Academic | Essay Contest
Caroline Esther Rudd
Tom Canty, Edward VI, and Miles Hendon were all uncorrupted by outside influences, but they were not uninfluenced by them. 'No man is an island.'1 Those around us, what we have been taught, and our experiences shape us all. The whole world is a classroom, life is the teacher and we are her pupils. Our lessons, the extent to which we learn them and how they shape us vary from person to person. Tom, Edward and Miles were all fundamentally decent, but for different reasons, under different circumstances.
Tom was born a pauper and the 'meanest of [the king's] subjects.'2 He had a disreputable father and an insufferable grandmother, both of whom beat him regularly and sought to influence him for evil. Yet, Tom remained unadulterated. His mother and twin sisters, Bet and Nan, were goodhearted, though profoundly ignorant. Father Andrew secretly educated Tom, Bet and Nan in right ways. He also taught Tom reading, writing, and some Latin. Tom was a smart boy who enjoyed studying and "often read the priest's books and got him to explain and enlarge upon them."3 Tom spent vast amounts of his time reading and thinking about nobility. His concentration on these things had such a strong effect on him that it slowly but surely changed the way he thought and behaved from pathetic to princely. "Full-grown people brought their perplexities to Tom for solution and were often astonished at the wit and wisdom of his decisions."4 It was this same wisdom that came to his rescue when the title of prince (and later king) was thrust upon him, albeit unasked. While Tom was king, he extended justice with mercy; he had compassion on others because he knew firsthand how hard life could be.
Edward VI was raised in an environment where he was loved and revered by all. His father, Henry VIII, was known by all for his fierce temper and cruelty, but to Edward he was ever a loving and kind father. Having had the best tutors and having been raised in such a nurturing environment shaped Edward into a kind and benevolent, though slightly arrogant and prideful, young prince. For "learning softeneth the heart and breedeth gentleness and charity."5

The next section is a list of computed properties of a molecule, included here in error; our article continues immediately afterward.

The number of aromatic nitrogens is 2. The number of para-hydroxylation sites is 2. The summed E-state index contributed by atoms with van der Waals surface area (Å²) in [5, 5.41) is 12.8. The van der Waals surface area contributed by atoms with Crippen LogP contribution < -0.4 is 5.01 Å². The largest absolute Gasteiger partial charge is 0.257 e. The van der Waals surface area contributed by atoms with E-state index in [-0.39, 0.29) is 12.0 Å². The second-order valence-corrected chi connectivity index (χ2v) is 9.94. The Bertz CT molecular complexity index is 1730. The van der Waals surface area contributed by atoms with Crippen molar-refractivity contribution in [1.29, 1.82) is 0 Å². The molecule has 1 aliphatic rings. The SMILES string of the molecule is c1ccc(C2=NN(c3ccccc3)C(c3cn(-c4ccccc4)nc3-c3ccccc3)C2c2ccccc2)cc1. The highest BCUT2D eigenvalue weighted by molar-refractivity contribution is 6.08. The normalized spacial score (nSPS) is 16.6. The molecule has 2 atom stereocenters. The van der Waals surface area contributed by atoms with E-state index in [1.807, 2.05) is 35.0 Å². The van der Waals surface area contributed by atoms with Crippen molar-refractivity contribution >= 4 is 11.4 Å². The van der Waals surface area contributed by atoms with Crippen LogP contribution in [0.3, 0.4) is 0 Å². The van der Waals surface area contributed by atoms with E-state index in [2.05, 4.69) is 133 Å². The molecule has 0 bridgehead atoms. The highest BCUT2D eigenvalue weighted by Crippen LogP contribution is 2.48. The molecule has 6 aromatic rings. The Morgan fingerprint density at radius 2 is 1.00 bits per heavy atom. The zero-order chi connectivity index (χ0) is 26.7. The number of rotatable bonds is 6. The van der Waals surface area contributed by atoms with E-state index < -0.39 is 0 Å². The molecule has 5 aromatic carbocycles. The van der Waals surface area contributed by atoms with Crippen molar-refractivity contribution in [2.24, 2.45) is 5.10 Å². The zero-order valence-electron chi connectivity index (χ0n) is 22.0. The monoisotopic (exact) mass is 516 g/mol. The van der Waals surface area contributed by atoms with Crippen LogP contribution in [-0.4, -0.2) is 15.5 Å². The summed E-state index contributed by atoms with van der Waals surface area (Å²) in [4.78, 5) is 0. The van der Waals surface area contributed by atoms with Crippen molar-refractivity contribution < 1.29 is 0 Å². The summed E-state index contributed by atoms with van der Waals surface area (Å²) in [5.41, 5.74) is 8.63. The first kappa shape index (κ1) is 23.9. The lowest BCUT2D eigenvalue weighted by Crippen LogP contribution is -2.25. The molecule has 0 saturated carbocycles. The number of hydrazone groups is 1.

The time Edward VI spent living as a pauper taught him much about mercy, compassion, humility and thankfulness that he might not have learned otherwise. He came to appreciate children's simple and trusting ways, for they were the only ones who truly believed him.6
Being imprisoned for a time opened his eyes to some of the horrors his people faced under the current laws and taught him the necessity of merciful laws. These are but a few of the things he learned and never forgot. For "as long as the king lived he was fond of telling the story of his adventures... the frequent rehearsing of the precious lesson kept him strong in purpose to make its teachings yield benefits to his people."7 Therefore, the reign of Edward VI was one characterized by mercy and compassion.
Born into a moderately affluent family, Miles Hendon knew sorrow at a young age because his mother died when he was a boy. His father was kind-hearted and generous, as was his older brother. Having such noble role models greatly influenced Miles for good. His love of the lady Edith and the frequent dwelling of his thoughts on her gentle and loving spirit, also ennobled his own thoughts and behavior. When Miles was 20, he was banned from the house for three years and joined the army, fighting in various wars. His seven years in an enemy prison taught him to have great patience and gave him much time to think about the complexities of life. He proved himself capable of great loyalty and love during his time with Edward VI. The wisdom he had gained over the years displayed itself in his preference for true love and untainted honor over honors and high positions gained by flattery and deception.8
Miles did not let the misfortunes he suffered make him bitter; but used them to his advantage by applying the lessons they afforded. He realized that one cannot always control one's circumstances, but one can control the way he reacts to them; one should always try to make the best of any situation.
All three of the characters were shaped first by their upbringings and secondly by their educations and life experiences. Thus, we see the importance of teaching children right from wrong at a young age. Every human being has the capacity for nobility and greatness, but very few achieve either. Tom, Edward and Miles achieved both; the nobility of their thoughts so dictated their actions that, no matter what the circumstances, they could not act in a manner lower than their conscience bid them.
1 John Donne, Meditation XVII
2 Mark Twain, The Prince and the Pauper, (AERIE) 23
3 Mark Twain, The Prince and the Pauper, (AERIE) 4
4 Mark Twain, The Prince and the Pauper, (AERIE) 6
5 Mark Twain, The Prince and the Pauper, (AERIE) 18
6 Mark Twain, The Prince and the Pauper, (AERIE) 129
7 Mark Twain, The Prince and the Pauper, (AERIE) 221
8 Mark Twain, The Prince and the Pauper, (AERIE) 186